While Title VII of the Civil Rights Act protects employees from discrimination based on national origin, it does not separately protect employees from discrimination based on their citizenship status. What counts is alleged discrimination based on the country of origin, not whether someone is a citizen of the United States or some other country.
Recent case: Maria De Payan worked for more than a decade as a full-time “crew member” at a Wendy’s restaurant. De Payan is of Hispanic origin and is a naturalized U.S. citizen. She was 58 years old when she was terminated.
De Payan filed an EEOC complaint and a federal lawsuit, alleging that she had been discriminated against because of her national origin. But her complaint merely said that she had been fired because she told her supervisors she thought she was being treated less favorably than other Hispanic employees who were illegal immigrants not permitted to work in the United States. In effect, she claimed the company gave preference to illegal immigrants, and that she had been singled out for termination because she was in the country legally.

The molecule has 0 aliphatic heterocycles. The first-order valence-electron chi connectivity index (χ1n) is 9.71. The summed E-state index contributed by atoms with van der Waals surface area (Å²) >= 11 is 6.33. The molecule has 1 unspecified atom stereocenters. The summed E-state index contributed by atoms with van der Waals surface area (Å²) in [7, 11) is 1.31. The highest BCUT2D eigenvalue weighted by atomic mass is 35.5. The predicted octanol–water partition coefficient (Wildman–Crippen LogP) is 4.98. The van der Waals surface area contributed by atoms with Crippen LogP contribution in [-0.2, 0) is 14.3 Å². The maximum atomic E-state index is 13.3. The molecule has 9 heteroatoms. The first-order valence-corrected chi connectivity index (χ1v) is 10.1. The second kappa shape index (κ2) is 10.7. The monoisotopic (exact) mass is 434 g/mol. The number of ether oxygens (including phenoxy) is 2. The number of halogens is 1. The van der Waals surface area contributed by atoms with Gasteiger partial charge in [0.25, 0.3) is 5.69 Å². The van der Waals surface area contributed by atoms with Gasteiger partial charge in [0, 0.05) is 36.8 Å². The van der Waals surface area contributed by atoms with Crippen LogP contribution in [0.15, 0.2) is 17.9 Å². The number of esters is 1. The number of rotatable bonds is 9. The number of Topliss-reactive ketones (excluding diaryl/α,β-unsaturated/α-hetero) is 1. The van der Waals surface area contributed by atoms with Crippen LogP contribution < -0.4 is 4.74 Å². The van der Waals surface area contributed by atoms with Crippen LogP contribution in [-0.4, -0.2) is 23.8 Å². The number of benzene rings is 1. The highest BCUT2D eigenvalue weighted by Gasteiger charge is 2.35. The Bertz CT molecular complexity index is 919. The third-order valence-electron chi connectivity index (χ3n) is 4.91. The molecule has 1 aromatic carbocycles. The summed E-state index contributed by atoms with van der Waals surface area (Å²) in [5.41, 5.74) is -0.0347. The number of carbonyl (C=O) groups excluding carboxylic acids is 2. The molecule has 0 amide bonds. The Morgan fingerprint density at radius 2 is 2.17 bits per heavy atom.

The court tossed out the claim. It said national origin refers to the “country where a person is born, or more broadly, the country from which his or her ancestors came,” and that “Congress did not intend the term national origin to embrace citizenship requirements.”
In other words, it would be illegal to single out De Payan because she is Hispanic, but not because she is a U.S. citizen. (De Payan v. Wend-Rockies, No. 07-CV-02520, DC CO, 2008)
- Michigan Workers' Disability Compensation Act
- Checklist: 15 questions to ask employees in their first 60 days
- Writing performance reviews: What NOT to say
- Feds push back deadline for reporting payments to Medicare beneficiaries
- Is it legal for employees to secretly record their performance evaluation meetings?